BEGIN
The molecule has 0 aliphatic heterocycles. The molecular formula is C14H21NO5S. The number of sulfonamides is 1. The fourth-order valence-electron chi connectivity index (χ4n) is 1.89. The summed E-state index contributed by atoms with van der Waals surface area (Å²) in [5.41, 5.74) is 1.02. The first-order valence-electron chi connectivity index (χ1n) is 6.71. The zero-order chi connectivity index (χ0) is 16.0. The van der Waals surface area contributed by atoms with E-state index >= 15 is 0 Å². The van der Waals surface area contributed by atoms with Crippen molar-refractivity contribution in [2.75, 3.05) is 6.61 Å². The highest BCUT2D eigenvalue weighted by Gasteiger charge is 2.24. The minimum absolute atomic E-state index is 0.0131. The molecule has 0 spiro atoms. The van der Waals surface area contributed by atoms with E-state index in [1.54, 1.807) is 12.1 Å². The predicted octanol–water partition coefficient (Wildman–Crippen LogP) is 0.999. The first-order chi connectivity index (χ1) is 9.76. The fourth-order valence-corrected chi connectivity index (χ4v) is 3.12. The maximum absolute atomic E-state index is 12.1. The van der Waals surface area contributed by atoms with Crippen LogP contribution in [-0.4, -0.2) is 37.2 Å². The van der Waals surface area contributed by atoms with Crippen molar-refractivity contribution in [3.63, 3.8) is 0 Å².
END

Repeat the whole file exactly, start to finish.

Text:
The molecule has 0 aliphatic heterocycles. The molecular formula is C14H21NO5S. The number of sulfonamides is 1. The fourth-order valence-electron chi connectivity index (χ4n) is 1.89. The summed E-state index contributed by atoms with van der Waals surface area (Å²) in [5.41, 5.74) is 1.02. The first-order valence-electron chi connectivity index (χ1n) is 6.71. The zero-order chi connectivity index (χ0) is 16.0. The van der Waals surface area contributed by atoms with E-state index >= 15 is 0 Å². The van der Waals surface area contributed by atoms with Crippen molar-refractivity contribution in [2.75, 3.05) is 6.61 Å². The highest BCUT2D eigenvalue weighted by Gasteiger charge is 2.24. The minimum absolute atomic E-state index is 0.0131. The molecule has 0 spiro atoms. The van der Waals surface area contributed by atoms with E-state index in [1.54, 1.807) is 12.1 Å². The predicted octanol–water partition coefficient (Wildman–Crippen LogP) is 0.999. The first-order chi connectivity index (χ1) is 9.76. The fourth-order valence-corrected chi connectivity index (χ4v) is 3.12. The maximum absolute atomic E-state index is 12.1. The van der Waals surface area contributed by atoms with Crippen LogP contribution in [-0.4, -0.2) is 37.2 Å². The van der Waals surface area contributed by atoms with Crippen molar-refractivity contribution in [3.63, 3.8) is 0 Å².